Vol.24, No.2, 2022, pp.349-356, doi:10.32604/oncologie.2022.022436
OPEN ACCESS
CASE REPORT
Surgery Combined with Molecular Targeted Therapy Successfully Treated Giant Esophageal Gastrointestinal Stromal Tumor
  • Mengjie Li1,#, Jun Wei2,#, Guihua Xu3,#, Ying Liu3,*, Jian Zhu3,*
1 Department of Respiratory Oncology, Renmin Hospital of Qingxian, Cangzhou, 062650, China
2 Department of the First Surgery, Wuhan Jin-Yin-Tan Hospital, Wuhan, 430011, China
3 Department of Thoracic Cardiovascular Surgery, General Hospital of Central Theater Command of the People’s Liberation Army, Wuhan, 430070, China
* Corresponding Authors: Jian Zhu. Email: ; Ying Liu. Email:
# These authors contributed equally to this work and should be considered as co-first authors
Received 10 March 2022; Accepted 06 May 2022; Issue published 29 June 2022
Abstract
Gastrointestinal stromal tumors (GISTs) are rare neoplasms arising from mesenchymal cells of the digestive tract and abdomen. Only a few isolated cases of giant esophageal GISTs (greater than 5 cm in size) have been reported with clinical features and surgical methods. Radical esophagectomy with negative margins, followed by gastric tube reconstruction, is recommended for giant esophageal GISTs. However, patients undergoing this type of surgery experienced a sharp decrease in food intake (due to the removal of most of the stomach) and were prone to eating regurgitation, resulting in poor quality of life. We describe the case of a 65-year-old man with a 16.3-cm giant esophageal GIST. The results of frozen quick pathology during the operation indicated an esophageal stromal tumor. Only resection of the esophageal mass was performed upon no consent for esophageal resection by family members. The patient received oral treatment with 400 mg of imatinib once daily after the operation. After 3 years of follow-up, the patient showed no signs of recurrence or metastasis. The successful management of this case suggests that molecular targeted therapy after surgery would avoid giant esophageal GIST recurrence. Therefore, giant esophageal GISTs probably do not need radical esophagectomy with negative margins, followed by gastric tube reconstruction.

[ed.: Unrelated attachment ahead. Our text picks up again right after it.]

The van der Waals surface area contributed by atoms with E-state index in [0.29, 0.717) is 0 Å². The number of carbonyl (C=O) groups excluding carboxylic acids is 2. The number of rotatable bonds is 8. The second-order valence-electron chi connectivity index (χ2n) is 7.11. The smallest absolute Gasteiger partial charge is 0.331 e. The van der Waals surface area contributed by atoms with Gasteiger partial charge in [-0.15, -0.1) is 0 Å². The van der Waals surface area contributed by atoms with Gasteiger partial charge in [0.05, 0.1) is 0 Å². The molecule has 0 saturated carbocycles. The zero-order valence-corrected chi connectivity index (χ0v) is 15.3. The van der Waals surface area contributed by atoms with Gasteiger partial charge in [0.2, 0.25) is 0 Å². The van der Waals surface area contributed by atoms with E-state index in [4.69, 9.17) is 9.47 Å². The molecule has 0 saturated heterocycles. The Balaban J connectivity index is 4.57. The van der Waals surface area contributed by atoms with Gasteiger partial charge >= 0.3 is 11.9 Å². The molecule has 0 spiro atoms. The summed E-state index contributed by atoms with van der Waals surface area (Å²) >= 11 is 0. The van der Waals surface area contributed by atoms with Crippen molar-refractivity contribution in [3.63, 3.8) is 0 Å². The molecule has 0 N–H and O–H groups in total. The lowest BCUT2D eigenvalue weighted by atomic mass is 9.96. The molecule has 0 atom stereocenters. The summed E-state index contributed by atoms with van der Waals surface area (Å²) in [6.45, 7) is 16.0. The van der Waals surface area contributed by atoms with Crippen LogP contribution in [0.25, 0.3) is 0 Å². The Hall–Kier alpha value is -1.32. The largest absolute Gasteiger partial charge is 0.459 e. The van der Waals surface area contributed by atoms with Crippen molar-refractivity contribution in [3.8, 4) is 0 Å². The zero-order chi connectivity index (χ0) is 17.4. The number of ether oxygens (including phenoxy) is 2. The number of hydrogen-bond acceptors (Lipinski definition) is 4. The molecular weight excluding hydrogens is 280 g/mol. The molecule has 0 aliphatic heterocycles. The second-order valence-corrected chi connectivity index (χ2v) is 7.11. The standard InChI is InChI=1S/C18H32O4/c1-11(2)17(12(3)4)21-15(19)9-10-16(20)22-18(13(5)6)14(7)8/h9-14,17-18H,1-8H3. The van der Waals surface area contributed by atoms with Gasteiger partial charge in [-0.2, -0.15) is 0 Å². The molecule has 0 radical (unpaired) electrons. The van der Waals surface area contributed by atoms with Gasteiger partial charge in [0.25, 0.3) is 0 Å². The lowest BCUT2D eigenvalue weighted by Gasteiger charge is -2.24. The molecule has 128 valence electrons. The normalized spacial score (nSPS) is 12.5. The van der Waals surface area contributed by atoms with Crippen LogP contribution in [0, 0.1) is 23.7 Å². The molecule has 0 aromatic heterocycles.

Keywords
Molecular targeted therapy; giant esophageal gastrointestinal stromal tumor; operational styles; imatinib; case report
Cite This Article
Li, M., Wei, J., Xu, G., Liu, Y., Zhu, J. (2022). Surgery Combined with Molecular Targeted Therapy Successfully Treated Giant Esophageal Gastrointestinal Stromal Tumor. Oncologie, 24(2), 349–356.
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